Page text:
The response comes in the form of criminal charges, arrests, illegal detentions, or verbal summons to police stations for questioning, a process that is intimidating enough to make those targeted disappear from the social media scene. For instance, in May, Mudasir Gul, a Srinagar-based artist, was illegally detained for his graffiti depicting a teary-eyed woman donning a Palestinian flag over her head, with a one-liner ‘We are Palestine’, drawn in response to the Israeli bombing of Gaza and the killing of Palestinian civilians.
The vast section of Kashmir’s media fell in line post 5 August. A sophisticated machinery of control in place has enabled a climate of fear in which the majority are expected to comply and shut their mouths or face consequences. Most local newspapers now carry more government advertisements than news content and are filled with the highlights of government achievements, often using government handouts in their unedited form.
A primary objective of the policy is the use of media to project a positive image of the government. Once the media is tamed into becoming a PR agency, everything becomes invisible.
Journalists become prime targets if their critical reportage punctures the positive narrative rolled out by the government. The noose around such reporters is ably being tightened, through a recent spree of police summons, raids on houses of journalists, demands to reveal personal information through mandatory questionnaires, and arrests of some on alleged terror charges; all to create a chilling silence.
These repressive actions, most of which do not come out in the public domain out of sheer fear or sense of embarrassment of targeted individuals, are in line with the potent recipe of censorship that Jammu and Kashmir devised in June 2020 in the form of a Media Policy. A primary objective of the policy is the use of media to project a positive image of the government. Once the media is tamed into becoming a PR agency, everything becomes invisible except for what the government wants to show to the world.
Newspaper editors are unwilling to speak out against the government’s pressure tactics. While some enjoy the monetary benefits of the “carrot (advertisements) and stick (harassment)” policy for journalists, others who take a more cautious line are silenced by phone calls from officials warning them of ‘consequences’. Though none of them is willing to speak out, some share their predicament in private conversations.
Once the media is silenced, the entire population loses its voice. This becomes easier when tyranny is increasingly exercised through methods opaque to the world and less through gory human rights abuses like torture, extra-judicial killings, or enforced disappearances. A relationship with a militant or over-ground worker, or one’s smartphone, filled with data and social media posts, seized in random raids, can become evidence of ‘treason’ qualifying for criminal charges like Unlawful Activities Prevention Act (UAPA) or revolving door detentions under Public Safety Act.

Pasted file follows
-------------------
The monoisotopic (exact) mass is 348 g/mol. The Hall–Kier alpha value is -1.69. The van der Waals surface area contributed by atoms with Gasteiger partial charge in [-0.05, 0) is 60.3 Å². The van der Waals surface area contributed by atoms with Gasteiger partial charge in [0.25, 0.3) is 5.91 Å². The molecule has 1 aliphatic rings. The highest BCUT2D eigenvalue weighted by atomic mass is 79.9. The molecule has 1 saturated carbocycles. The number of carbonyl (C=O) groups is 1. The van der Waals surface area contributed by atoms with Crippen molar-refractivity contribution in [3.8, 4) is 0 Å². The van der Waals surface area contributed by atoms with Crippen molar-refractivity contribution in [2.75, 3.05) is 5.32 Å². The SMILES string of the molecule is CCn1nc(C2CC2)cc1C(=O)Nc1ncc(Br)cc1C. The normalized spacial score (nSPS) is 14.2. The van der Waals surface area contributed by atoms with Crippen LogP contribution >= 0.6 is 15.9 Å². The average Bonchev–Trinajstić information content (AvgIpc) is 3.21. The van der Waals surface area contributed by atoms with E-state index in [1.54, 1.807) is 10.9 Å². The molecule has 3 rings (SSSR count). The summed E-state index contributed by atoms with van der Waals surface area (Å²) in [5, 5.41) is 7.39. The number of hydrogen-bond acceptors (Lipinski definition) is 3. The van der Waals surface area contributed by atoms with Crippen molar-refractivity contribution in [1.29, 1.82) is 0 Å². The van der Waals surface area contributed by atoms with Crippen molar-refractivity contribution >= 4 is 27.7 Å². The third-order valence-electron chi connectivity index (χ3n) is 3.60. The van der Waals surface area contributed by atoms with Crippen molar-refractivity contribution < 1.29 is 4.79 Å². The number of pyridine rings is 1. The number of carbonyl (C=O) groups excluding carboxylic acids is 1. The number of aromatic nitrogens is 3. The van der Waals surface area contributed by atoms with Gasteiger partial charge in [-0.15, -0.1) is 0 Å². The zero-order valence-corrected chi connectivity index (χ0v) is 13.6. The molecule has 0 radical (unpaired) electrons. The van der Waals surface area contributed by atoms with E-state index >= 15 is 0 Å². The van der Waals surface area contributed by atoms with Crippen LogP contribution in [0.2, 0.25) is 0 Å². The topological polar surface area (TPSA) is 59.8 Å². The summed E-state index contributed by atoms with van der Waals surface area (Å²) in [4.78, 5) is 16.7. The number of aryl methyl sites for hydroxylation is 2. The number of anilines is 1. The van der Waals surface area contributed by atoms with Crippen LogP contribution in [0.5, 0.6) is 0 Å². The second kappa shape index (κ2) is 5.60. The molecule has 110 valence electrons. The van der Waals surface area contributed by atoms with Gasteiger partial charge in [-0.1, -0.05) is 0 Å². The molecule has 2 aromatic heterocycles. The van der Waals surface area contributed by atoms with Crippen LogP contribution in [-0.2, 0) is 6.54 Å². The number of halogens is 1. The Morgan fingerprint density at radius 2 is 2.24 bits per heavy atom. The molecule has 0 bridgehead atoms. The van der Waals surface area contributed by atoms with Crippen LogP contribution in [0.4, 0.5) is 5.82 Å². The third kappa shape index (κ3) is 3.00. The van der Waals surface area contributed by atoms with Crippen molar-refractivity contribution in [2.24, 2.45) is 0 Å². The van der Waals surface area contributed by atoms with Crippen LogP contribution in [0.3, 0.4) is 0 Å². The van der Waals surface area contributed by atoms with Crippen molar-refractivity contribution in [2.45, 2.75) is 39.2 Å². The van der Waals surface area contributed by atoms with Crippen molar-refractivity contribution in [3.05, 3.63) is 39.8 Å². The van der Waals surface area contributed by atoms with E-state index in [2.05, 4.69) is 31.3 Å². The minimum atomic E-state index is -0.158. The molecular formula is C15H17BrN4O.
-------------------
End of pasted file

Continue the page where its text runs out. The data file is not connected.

Beyond brute military power, a slew of laws and policies introduced by the government post-2019 have enabled the sense of fear to percolate down deeper.
The National Crime Report Bureau report for 2020 shows that Jammu and Kashmir, which has just 1% of the country’s population, accounts for over a third of the total number of UAPA cases filed across the country. While across India, UAPA cases dropped to 796 in 2020 from 1,226 in 2019, Jammu and Kashmir logged an increase to 287 from 255 cases. Lawyers and activists point out that most UAPA cases are not reported in the media. There is even lesser reportage about intimidation and raids. In this all-pervading atmosphere of fear, neither officials nor the targeted people divulge information. So potent is this fear that most people I have regularly been speaking to for feedback from Kashmir either do not respond to my calls or speak requesting anonymity.
Beyond brute military power, a slew of laws and policies introduced by the government post-2019 have enabled the sense of fear to percolate down deeper. Amongst these are new land laws that have displaced hundreds of nomadic communities and dispossessed them of their traditional abodes in the forests and their grazing pastures. Officials can now deny passports to those merely accused of a range of crimes including stone-pelting. Government employees are arbitrarily dismissed for their alleged involvement in ‘actions detrimental to the security of the state’. Even by these new standards, a recent government diktat took things too far. According to this order, employees would be held liable for the actions of family members and close friends. So wide and ambiguous is the scope of the language used in the order that has instilled fear in the minds of many. Friends working in government sector tell me they live in perpetual fear of losing their jobs on one pretext or the other.
These are stories that are rarely reported. The dominant narrative regarding Jammu and Kashmir remains the official narrative of ‘normalcy’, ‘tourism’, ‘achievements’, the ‘benefits of 370 abrogation’, and ‘terrorism’.
During the last two years, the government and security agencies have time and again proclaimed victory over militants and chronicled encounters in which militants have been killed. According to official data, by end-July, 90 militants were killed, and fewer people were joining the militancy. “It is a good thing for forces and society,” Vijay Kumar, the inspector general of police, said in July.
This celebratory tone did not consider emerging trends in militancy. In the last several months, militants have struck with impunity inside high-security zones and attacked both unarmed cops and civilians. So far this year, 28 civilians have been killed. In the first week of October, seven civilians were killed, five of whom were members of minority communities. In a valley that is overwhelmingly Muslim dominated, the killings of minorities is a sign of a major calamity that neither Jammu and Kashmir nor the rest of the country can afford.